Wall Street
Stock futures fell after the Italian referendum result as the euro slumped against the dollar Reuters

The euro and US equity index futures both fell in the wake of Italian prime minister Matteo Renzi's resignation after the referendum over his proposals for constitutional reform.

The euro dropped to its lowest level for 20 months shortly after Renzi conceded he had lost the constitutional referendum. The currency dropped 1.3% to $1.0534, having briefly dipped to $1.0505, the lowest since March 2015, Reuters reported.

S&P 500 e-mini futures were down 0.3% shortly after electronic trading resumed on Sunday evening (4 December) paring some losses after initially falling 0.5%, the agency said, adding this might mean Wall Street will start the week on a shakier footing after stumbling last week for the first time since the 8 November US election.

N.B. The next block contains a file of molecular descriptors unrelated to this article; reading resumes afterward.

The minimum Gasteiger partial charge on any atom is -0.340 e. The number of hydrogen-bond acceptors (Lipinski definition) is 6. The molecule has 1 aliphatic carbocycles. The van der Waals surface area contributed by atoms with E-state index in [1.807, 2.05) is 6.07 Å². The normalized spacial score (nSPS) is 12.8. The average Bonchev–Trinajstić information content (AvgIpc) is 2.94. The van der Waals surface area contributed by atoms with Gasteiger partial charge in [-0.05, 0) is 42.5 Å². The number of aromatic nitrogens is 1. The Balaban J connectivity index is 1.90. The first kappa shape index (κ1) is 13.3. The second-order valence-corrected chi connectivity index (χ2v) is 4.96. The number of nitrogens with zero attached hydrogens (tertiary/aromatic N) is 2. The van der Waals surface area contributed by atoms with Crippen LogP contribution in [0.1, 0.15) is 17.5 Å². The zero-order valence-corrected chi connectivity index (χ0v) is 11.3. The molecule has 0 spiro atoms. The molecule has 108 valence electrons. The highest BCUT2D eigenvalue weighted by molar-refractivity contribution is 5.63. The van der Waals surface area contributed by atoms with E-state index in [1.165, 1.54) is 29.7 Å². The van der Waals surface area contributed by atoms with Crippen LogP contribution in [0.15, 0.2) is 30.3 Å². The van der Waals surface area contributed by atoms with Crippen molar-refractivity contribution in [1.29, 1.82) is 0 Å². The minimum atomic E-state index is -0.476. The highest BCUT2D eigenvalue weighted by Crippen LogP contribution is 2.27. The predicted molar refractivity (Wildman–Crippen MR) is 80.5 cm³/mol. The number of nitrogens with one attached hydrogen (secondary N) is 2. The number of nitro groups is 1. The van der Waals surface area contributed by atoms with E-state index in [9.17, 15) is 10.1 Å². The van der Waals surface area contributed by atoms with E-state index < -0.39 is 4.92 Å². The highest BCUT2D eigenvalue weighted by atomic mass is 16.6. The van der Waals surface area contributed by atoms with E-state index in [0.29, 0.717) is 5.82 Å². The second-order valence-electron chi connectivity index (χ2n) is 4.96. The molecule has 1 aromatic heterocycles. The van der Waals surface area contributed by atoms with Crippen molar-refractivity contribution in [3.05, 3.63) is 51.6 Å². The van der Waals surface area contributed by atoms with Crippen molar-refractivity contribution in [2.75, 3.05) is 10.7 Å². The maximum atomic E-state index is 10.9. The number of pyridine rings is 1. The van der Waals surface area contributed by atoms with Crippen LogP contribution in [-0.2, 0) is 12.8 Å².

Hedge fund investor Douglas Kass, who runs Seabreeze Partners Management Inc, said after the vote: "Buy bonds and sell stocks. The technicals and fundamentals and political/geopolitical considerations are all souring," Reuters reported.

Minori Uchida, chief currency analyst at the Bank of Tokyo-Mitsubishi in Tokyo, told Reuters: "The 'no' vote was priced in to a certain extent in advance, so I do not expect a freefall in the euro in the near term.

"But in the long run, this will delay progress in Italy's efforts to get rid of banks' bad debt and is likely to widen the yield spread of German [and Italian bonds]."

Meanwhile, the vote has cast doubt over the future of the world's oldest surviving bank, Monteo Dei Paschi di Siena (MPS), the Financial Times reported.

It said that MPS will meet with advisers JP Morgan and Mediobanca on Monday morning to decide whether to drop plans for a €5bn recapitalisation plan due to "adverse market conditions". One big MPS investor said the extent of Renzi's loss was "a really bad result".

The FT reported that if this plan fails, Italy will undertake a precautionary recapitalisation of the bank to stop it from being wound down under new EU rules.